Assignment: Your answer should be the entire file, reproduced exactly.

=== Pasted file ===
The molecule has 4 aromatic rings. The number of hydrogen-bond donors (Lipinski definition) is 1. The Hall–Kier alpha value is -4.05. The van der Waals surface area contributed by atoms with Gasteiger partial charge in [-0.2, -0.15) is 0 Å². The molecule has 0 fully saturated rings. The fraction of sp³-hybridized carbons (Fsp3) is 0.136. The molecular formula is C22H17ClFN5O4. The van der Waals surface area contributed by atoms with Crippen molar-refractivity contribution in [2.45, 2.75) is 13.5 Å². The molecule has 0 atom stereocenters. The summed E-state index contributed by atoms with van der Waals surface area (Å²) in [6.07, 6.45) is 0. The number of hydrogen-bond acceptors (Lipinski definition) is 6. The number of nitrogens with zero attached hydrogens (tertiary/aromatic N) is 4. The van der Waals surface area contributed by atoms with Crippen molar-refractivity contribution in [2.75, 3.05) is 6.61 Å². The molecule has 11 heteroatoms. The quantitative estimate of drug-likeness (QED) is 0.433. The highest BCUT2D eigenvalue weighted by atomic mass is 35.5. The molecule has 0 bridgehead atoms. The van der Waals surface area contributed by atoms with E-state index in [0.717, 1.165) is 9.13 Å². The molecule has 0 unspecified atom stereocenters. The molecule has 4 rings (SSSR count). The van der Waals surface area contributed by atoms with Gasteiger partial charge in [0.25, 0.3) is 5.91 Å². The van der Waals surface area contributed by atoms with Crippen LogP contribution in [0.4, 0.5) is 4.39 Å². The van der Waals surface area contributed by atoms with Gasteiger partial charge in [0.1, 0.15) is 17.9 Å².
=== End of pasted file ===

The molecule has 4 aromatic rings. The number of hydrogen-bond donors (Lipinski definition) is 1. The Hall–Kier alpha value is -4.05. The van der Waals surface area contributed by atoms with Gasteiger partial charge in [-0.2, -0.15) is 0 Å². The molecule has 0 fully saturated rings. The fraction of sp³-hybridized carbons (Fsp3) is 0.136. The molecular formula is C22H17ClFN5O4. The van der Waals surface area contributed by atoms with Crippen molar-refractivity contribution in [2.45, 2.75) is 13.5 Å². The molecule has 0 atom stereocenters. The summed E-state index contributed by atoms with van der Waals surface area (Å²) in [6.07, 6.45) is 0. The number of hydrogen-bond acceptors (Lipinski definition) is 6. The number of nitrogens with zero attached hydrogens (tertiary/aromatic N) is 4. The van der Waals surface area contributed by atoms with Crippen molar-refractivity contribution in [2.75, 3.05) is 6.61 Å². The molecule has 11 heteroatoms. The quantitative estimate of drug-likeness (QED) is 0.433. The highest BCUT2D eigenvalue weighted by atomic mass is 35.5. The molecule has 0 bridgehead atoms. The van der Waals surface area contributed by atoms with E-state index in [0.717, 1.165) is 9.13 Å². The molecule has 0 unspecified atom stereocenters. The molecule has 4 rings (SSSR count). The van der Waals surface area contributed by atoms with Gasteiger partial charge in [0.25, 0.3) is 5.91 Å². The van der Waals surface area contributed by atoms with Crippen LogP contribution in [0.4, 0.5) is 4.39 Å². The van der Waals surface area contributed by atoms with Gasteiger partial charge in [0.1, 0.15) is 17.9 Å².